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I’ll admit, I was resistant to e-readers at first due to sheer useless stubbornness, a condition I’ve suffered from all my life. On the other side of things, I love my Kindle. I mean, it’s just freaking awesome. I don’t scare myself, fantasizing someone might steal my wallet, but rather that they might take my Kindle, and I won’t have anything to read, and all my notes will be gone! Actually, I don’t know if they’d be gone. Amazon might miraculously save them somehow.

To pose the e-reader and book question as an either/or scenario is silly. No one confiscated my books upon the purchase of my Kindle. I still buy books—hardcovers with glossy pages and rich illustrations, paperbacks of varying forms of decay from all manners of lineage.

Unless there’s a compelling reason to purchase a physical book (it has a lot of pictures, it’s a lot cheaper) I prefer an e-book. The simple matter is, they don’t take up any space, and I can highlight passages in them, and look up words. Yes, I’m a nerd.

I suspect I purchased A Book of Tongues by Gemma Files before there was an e-book available. The Kindle edition is $7.99 and a used copy of the book about $5.30. Add $4 for shipping, and the e-book is cheaper. I remember reading a fascinating thread/article about gay horror and the book came up (hell, the author may have been one of the people in the mix). It sounded really good, so I bought it, and took my sweet time about getting around to reading it.

This is a long way of saying, I ended up with a physical copy of A Book of Tongues. After reading two books on my Kindle, I had a moment of, “Oh yes, right, a book. This thing made out of paper and ink that doesn’t hold itself open.” Physically, it’s a pleasing volume. Not a 600 page wrist-breaker, amenable to being left face-open to mark your place (If you don’t abuse your books, how do you know which ones are your favorites?), and a decent size.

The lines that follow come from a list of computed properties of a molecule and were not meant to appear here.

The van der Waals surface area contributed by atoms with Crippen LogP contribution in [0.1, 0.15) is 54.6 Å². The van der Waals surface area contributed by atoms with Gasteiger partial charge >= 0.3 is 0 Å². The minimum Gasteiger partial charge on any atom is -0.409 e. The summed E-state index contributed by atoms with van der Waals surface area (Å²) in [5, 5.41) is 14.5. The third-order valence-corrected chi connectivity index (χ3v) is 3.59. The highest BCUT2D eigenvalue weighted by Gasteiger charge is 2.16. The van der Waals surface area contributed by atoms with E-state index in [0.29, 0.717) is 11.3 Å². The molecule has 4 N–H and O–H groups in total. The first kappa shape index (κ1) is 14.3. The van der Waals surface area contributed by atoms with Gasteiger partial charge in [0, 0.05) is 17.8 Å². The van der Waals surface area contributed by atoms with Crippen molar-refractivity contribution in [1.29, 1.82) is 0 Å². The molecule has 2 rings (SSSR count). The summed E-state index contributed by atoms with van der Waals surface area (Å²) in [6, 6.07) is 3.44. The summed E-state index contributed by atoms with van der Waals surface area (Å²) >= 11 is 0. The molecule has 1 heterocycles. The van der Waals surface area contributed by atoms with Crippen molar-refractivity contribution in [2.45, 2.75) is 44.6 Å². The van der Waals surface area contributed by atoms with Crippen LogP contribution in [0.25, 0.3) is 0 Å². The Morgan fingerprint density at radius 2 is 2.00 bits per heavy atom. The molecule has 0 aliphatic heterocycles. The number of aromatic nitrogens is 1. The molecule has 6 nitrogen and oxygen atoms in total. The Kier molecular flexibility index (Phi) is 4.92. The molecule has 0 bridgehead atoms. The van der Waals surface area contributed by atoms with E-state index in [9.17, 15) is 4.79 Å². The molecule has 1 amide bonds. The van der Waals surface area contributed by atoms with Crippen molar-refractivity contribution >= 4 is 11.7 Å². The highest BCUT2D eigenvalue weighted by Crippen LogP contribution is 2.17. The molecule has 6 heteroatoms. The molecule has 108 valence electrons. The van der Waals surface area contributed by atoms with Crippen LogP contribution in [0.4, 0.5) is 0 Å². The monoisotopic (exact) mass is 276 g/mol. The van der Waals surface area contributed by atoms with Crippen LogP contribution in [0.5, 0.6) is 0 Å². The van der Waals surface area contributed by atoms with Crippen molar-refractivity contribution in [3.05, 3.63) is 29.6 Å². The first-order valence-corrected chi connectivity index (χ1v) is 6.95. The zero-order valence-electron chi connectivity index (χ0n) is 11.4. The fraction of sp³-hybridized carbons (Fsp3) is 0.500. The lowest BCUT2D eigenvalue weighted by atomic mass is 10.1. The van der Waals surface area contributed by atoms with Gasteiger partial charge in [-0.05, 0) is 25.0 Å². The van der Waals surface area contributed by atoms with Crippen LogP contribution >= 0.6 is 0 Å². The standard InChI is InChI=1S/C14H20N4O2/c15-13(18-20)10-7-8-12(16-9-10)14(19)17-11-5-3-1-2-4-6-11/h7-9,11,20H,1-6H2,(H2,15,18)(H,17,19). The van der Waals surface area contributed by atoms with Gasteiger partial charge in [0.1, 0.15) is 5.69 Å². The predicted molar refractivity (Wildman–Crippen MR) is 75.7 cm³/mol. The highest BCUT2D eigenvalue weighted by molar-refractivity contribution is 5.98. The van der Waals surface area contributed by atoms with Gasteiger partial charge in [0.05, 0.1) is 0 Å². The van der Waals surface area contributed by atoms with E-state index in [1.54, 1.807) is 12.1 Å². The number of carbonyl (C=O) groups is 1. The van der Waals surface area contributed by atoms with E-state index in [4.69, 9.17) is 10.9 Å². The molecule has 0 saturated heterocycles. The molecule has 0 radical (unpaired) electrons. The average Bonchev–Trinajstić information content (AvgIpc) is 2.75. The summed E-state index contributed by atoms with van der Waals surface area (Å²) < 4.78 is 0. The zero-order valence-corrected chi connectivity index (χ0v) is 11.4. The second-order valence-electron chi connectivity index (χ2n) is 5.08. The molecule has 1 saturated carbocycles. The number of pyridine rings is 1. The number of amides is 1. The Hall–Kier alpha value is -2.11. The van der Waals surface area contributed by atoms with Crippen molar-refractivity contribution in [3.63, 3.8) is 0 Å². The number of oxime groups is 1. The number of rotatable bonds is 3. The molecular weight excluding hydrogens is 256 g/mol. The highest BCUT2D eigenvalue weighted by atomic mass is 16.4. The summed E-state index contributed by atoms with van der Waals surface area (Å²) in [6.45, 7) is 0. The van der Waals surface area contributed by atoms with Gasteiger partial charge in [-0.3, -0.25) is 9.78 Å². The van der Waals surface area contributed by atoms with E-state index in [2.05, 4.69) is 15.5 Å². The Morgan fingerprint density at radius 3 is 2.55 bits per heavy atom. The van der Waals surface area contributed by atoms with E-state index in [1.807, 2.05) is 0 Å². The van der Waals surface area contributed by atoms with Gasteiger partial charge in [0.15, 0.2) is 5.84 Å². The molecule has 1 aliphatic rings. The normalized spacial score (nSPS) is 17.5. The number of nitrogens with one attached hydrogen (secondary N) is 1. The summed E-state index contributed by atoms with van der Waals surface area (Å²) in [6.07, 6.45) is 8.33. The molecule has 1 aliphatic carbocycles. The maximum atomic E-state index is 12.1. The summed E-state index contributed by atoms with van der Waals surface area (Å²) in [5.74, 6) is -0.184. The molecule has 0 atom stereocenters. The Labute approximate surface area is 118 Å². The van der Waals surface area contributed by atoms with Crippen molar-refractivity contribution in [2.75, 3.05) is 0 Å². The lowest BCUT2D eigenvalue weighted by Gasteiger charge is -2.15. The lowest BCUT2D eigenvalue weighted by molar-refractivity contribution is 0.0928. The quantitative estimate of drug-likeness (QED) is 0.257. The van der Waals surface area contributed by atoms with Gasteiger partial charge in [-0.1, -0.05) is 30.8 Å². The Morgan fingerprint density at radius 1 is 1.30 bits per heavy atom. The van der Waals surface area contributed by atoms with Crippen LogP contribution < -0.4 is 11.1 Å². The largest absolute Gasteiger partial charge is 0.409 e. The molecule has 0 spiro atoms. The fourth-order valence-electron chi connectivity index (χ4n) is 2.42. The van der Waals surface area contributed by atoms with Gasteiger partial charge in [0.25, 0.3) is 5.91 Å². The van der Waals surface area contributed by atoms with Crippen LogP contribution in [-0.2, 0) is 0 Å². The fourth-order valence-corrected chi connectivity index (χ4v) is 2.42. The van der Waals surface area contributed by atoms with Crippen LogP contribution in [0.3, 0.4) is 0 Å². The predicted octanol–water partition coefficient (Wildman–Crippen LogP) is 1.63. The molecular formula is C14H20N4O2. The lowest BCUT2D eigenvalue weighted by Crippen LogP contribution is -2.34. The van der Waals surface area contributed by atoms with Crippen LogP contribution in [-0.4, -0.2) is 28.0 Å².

I chewed through that in about a day. Whee!

I needed the next book in the series, and I needed it now, and although I read it, and the one after, fucked if I can tell you the titles. Something about a rope. I never looked at the covers, all the times I picked up my Kindle to read them.

See, while e-reader vs. book is a silly question, the mediums aren’t equivalent.

I know what the cover of the first book, A Book of Tongues looks like (some old dude in a hat with a gun), and not just because I’m staring at it. I went through an intense period of asking myself, “Did I leave it by the bed? Do I have time to read?” Followed by, “Just another ten minutes.”

I can only tell you, that the second book (A Rope of Thorns) has a rider on it and the third (A Tree of Bones) had a creepy (or creepish) tree because I looked it up on Amazon.

When I started in on the second book, things skipped a beat for me. I picked up A Book of Tongues before I remembered that no, I wasn’t reading a book any more. At first, I wanted the story to be in a book. It didn’t help that Gemma Files kept herself amused, playing with typography, which was often a little wonky in the e-books.

Switching mediums during a series really reminded me that these things were not one and the same. E-books offer an immediacy that a paperback can’t compete with. You can’t sit on the couch and summon a book to your hand. At the same time too, despite the inconvenience of having to hold the pages open and turn (anyone who likes to read curled up in a chair with snacks/drinks/what-have-you knows what I mean), physical books offer pleasures of their own.

The typography of the title on A Book of Tongues does offer a clue about how the author feels about Italics and even Bolded Italics. When Reverend Rook preaches from the Good Book, the lettering is properly Gothic. If I were to reread the series (okay, when, because I read it too fast to properly appreciate it the first time) I’d go for straight paperbacks, because the formatting hiccups in the Kindle did spoil it for me, in that they were nearly constant.

I didn’t mind the book either, with its library stickers that I eagerly picked off. It had a nice heft, and its pages are larger than the screen of my Kindle. Hidden inside are a few really hot sex scenes. The Kindle takes all the “treasure hunt” aspect out of those moments, because if you can remember a few phrases, you can just search for it. And I can think of some right now. Made me think of Might Like You Better by Amanda Blank.

The next time I go through, giving it a closer read, I’ll probably dog-ear pages on the bottom as well, marking passages, jotting notes in the margins, and looking up weird words on my Kindle. Again, I’m a nerd.

I should note though, that when it comes to a 600 page TOR paperback or an ebook, I’ll take the ebook any day. Those bastards make my wrists hurt. Much like a new pair of leather boots, they have to be broken in.